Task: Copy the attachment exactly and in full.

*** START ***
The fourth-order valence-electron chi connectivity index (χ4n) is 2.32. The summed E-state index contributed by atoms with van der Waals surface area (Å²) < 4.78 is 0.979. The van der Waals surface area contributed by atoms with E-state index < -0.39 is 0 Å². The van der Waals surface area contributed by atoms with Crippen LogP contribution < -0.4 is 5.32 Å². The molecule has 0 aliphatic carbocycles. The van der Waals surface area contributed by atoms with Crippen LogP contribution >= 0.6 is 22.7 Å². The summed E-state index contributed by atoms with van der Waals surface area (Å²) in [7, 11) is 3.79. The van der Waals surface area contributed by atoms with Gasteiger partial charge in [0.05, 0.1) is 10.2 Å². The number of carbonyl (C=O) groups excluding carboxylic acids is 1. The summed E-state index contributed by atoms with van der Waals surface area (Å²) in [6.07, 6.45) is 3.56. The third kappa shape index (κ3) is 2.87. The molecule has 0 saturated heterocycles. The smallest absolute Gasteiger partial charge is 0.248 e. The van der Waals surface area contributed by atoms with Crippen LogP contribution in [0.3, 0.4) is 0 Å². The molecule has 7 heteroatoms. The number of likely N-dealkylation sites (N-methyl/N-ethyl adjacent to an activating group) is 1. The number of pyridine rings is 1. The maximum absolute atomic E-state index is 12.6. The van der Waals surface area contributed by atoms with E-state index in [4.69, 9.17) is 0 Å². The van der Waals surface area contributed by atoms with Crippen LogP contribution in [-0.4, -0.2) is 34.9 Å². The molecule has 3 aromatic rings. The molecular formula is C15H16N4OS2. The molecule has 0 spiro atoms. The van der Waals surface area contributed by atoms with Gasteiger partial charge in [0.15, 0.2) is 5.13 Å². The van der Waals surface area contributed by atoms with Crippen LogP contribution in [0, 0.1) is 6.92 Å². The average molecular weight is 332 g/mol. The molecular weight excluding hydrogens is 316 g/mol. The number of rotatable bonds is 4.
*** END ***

The fourth-order valence-electron chi connectivity index (χ4n) is 2.32. The summed E-state index contributed by atoms with van der Waals surface area (Å²) < 4.78 is 0.979. The van der Waals surface area contributed by atoms with E-state index < -0.39 is 0 Å². The van der Waals surface area contributed by atoms with Crippen LogP contribution < -0.4 is 5.32 Å². The molecule has 0 aliphatic carbocycles. The van der Waals surface area contributed by atoms with Crippen LogP contribution >= 0.6 is 22.7 Å². The summed E-state index contributed by atoms with van der Waals surface area (Å²) in [7, 11) is 3.79. The van der Waals surface area contributed by atoms with Gasteiger partial charge in [0.05, 0.1) is 10.2 Å². The number of carbonyl (C=O) groups excluding carboxylic acids is 1. The summed E-state index contributed by atoms with van der Waals surface area (Å²) in [6.07, 6.45) is 3.56. The third kappa shape index (κ3) is 2.87. The molecule has 0 saturated heterocycles. The smallest absolute Gasteiger partial charge is 0.248 e. The van der Waals surface area contributed by atoms with Crippen LogP contribution in [0.3, 0.4) is 0 Å². The molecule has 7 heteroatoms. The number of likely N-dealkylation sites (N-methyl/N-ethyl adjacent to an activating group) is 1. The number of pyridine rings is 1. The maximum absolute atomic E-state index is 12.6. The van der Waals surface area contributed by atoms with E-state index in [4.69, 9.17) is 0 Å². The van der Waals surface area contributed by atoms with Crippen LogP contribution in [-0.4, -0.2) is 34.9 Å². The molecule has 3 aromatic rings. The molecular formula is C15H16N4OS2. The molecule has 0 spiro atoms. The van der Waals surface area contributed by atoms with Gasteiger partial charge in [0.15, 0.2) is 5.13 Å². The van der Waals surface area contributed by atoms with Crippen LogP contribution in [0, 0.1) is 6.92 Å². The average molecular weight is 332 g/mol. The molecular weight excluding hydrogens is 316 g/mol. The number of rotatable bonds is 4.